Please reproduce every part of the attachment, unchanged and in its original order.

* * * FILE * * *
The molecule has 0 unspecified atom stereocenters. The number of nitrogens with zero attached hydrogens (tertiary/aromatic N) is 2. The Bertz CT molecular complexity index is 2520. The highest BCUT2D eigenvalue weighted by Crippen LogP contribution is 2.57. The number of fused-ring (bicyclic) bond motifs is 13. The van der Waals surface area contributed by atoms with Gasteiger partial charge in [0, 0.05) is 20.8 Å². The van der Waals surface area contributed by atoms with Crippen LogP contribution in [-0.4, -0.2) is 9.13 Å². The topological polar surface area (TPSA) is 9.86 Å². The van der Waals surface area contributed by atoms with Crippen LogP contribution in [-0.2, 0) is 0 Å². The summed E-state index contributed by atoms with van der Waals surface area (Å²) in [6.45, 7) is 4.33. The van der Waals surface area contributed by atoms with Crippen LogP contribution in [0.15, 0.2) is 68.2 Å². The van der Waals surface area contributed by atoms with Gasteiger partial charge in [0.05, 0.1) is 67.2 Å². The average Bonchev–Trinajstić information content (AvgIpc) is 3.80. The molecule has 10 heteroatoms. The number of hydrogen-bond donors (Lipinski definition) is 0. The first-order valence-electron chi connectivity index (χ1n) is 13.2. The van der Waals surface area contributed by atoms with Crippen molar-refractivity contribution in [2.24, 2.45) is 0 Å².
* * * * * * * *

The molecule has 0 unspecified atom stereocenters. The number of nitrogens with zero attached hydrogens (tertiary/aromatic N) is 2. The Bertz CT molecular complexity index is 2520. The highest BCUT2D eigenvalue weighted by Crippen LogP contribution is 2.57. The number of fused-ring (bicyclic) bond motifs is 13. The van der Waals surface area contributed by atoms with Gasteiger partial charge in [0, 0.05) is 20.8 Å². The van der Waals surface area contributed by atoms with Crippen LogP contribution in [-0.4, -0.2) is 9.13 Å². The topological polar surface area (TPSA) is 9.86 Å². The van der Waals surface area contributed by atoms with Crippen LogP contribution in [-0.2, 0) is 0 Å². The summed E-state index contributed by atoms with van der Waals surface area (Å²) in [6.45, 7) is 4.33. The van der Waals surface area contributed by atoms with Crippen LogP contribution in [0.15, 0.2) is 68.2 Å². The van der Waals surface area contributed by atoms with Gasteiger partial charge in [0.05, 0.1) is 67.2 Å². The average Bonchev–Trinajstić information content (AvgIpc) is 3.80. The molecule has 10 heteroatoms. The number of hydrogen-bond donors (Lipinski definition) is 0. The first-order valence-electron chi connectivity index (χ1n) is 13.2. The van der Waals surface area contributed by atoms with Crippen molar-refractivity contribution in [2.24, 2.45) is 0 Å².